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Most Asian markets fall as traders consider Fed rate cut

WT24 Desk

HONG KONG – Most Asian markets fell in early trade Monday on dimming hopes for a deep interest rate cut by the Federal Reserve, but all the firms on a new tech-focused board in China rallied on its opening day, AFP reports.

Oil prices extended last week’s gains after Iran seized a British tanker
in the Gulf, fuelling fresh concerns about supplies and a possible conflict
in the tinderbox Middle East.

Traders took a step back after last week’s gains as the New York Federal
Reserve tempered comments from its president John Williams who had suggested the central bank would cut borrowing costs by 50 basis points at its policy meeting this month.

Bets that the Fed will only reduce rates by 25 points provided support to
the dollar against most high-yielding, riskier currencies.

On equity markets, Tokyo ended the morning 0.3 percent lower and Hong Kong was off 0.6 percent.

Shanghai fell 0.7 percent, with investors in China piling cash into
companies listed on the country’s new Nasdaq-style board.

Twenty-five stocks debuted on the Shanghai Stock Exchange’s Sci-Tech
Innovation Board — dubbed the STAR Market — in which listing and trading rules have been eased to help channel funding to start-ups.

Anji Microelectronics Technology (Shanghai) Co. was one of the stand-out
performers, soaring more than 300 percent

There will be no limits on price movements for the first five days of
trading, after which a daily 20 percent band is imposed. China’s main
exchanges are subject to a 10 percent band to contain volatility.

– Oil up on Iran worries –

Singapore, Manila and Jakarta were also lower, though Wellington and
Taipei edged up while Sydney and Seoul were flat.

There was some upbeat news for investors as China’s Xinhua news agency
said importers had started an arrangement to buy US agricultural goods, a
week after Donald Trump warned he could impose more tariffs if Beijing did not move quickly enough on the trade talks.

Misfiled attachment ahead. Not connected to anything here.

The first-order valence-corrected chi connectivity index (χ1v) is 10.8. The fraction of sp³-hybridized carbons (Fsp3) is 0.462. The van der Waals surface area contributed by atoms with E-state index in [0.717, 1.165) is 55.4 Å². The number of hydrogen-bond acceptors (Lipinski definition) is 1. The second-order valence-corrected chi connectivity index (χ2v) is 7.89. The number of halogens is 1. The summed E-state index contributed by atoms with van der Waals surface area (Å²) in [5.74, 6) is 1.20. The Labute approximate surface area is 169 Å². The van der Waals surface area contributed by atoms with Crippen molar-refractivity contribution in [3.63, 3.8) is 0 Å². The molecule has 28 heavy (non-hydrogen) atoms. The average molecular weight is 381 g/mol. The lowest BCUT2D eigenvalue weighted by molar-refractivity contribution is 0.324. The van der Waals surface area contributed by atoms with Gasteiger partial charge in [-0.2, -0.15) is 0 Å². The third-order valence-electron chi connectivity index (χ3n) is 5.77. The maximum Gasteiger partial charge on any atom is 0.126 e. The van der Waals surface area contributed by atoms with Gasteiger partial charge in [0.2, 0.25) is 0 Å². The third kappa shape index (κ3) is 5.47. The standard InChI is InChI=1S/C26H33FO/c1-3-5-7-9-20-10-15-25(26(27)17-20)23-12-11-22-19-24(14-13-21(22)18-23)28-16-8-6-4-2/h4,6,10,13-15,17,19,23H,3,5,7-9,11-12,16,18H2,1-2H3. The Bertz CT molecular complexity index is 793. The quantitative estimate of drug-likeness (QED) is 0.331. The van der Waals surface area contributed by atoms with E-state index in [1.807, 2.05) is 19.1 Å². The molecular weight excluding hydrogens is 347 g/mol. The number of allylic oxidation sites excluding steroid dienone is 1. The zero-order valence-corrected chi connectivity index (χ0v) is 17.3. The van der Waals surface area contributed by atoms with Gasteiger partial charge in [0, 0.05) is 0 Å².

Trump and Xi Jinping agreed last month at the G20 to resume talks, with
the Chinese leader promising to buy more farming goods from the US.

“If we see China begin to follow through on their G20 sidelines promise,
we could see the US follow up with some leniency on Huawei,” said Edward
Moya, senior market analyst at OANDA. “Both sides don’t want to admit, but
they are politically motivated to wrap up this trade deal this year.”

On oil markets, both main contracts pressed high as tensions in the Gulf
were raised by Iran’s seizure of the UK-flagged tanker on Friday.

The news provided support against a weak global economic outlook and
concerns about demand.

“Falling global demand and rising US stockpiles have helped turn oil
charts very bearish, but that may not last as tensions remain high in the
Persian Gulf,” said Moya. “If Iran keeps on seizing tankers in the Strait of
Hormuz, the risks to military conflict will grow.”

– Key figures around 0230 GMT –

Tokyo – Nikkei 225: DOWN 0.3 percent at 21,407.31 (break)

Hong Kong – Hang Seng: DOWN 0.6 percent at 28,602.89

Shanghai – Composite: DOWN 0.7 percent at 2,903.72

Euro/dollar: DOWN at $1.1211 from $1.1216 at 2050 GMT

Pound/dollar: UP at $1.2503 from $1.2497

Dollar/yen: UP at 108.01 yen from 107.72 yen

West Texas Intermediate: UP 32 cents at $55.95 per barrel

Brent North Sea crude: UP 66 cents at $63.13 per barrel

New York – Dow: DOWN 0.3 percent at 27,154.20 (close)

London – FTSE 100: UP 0.2 percent at 7,508.70 (close)

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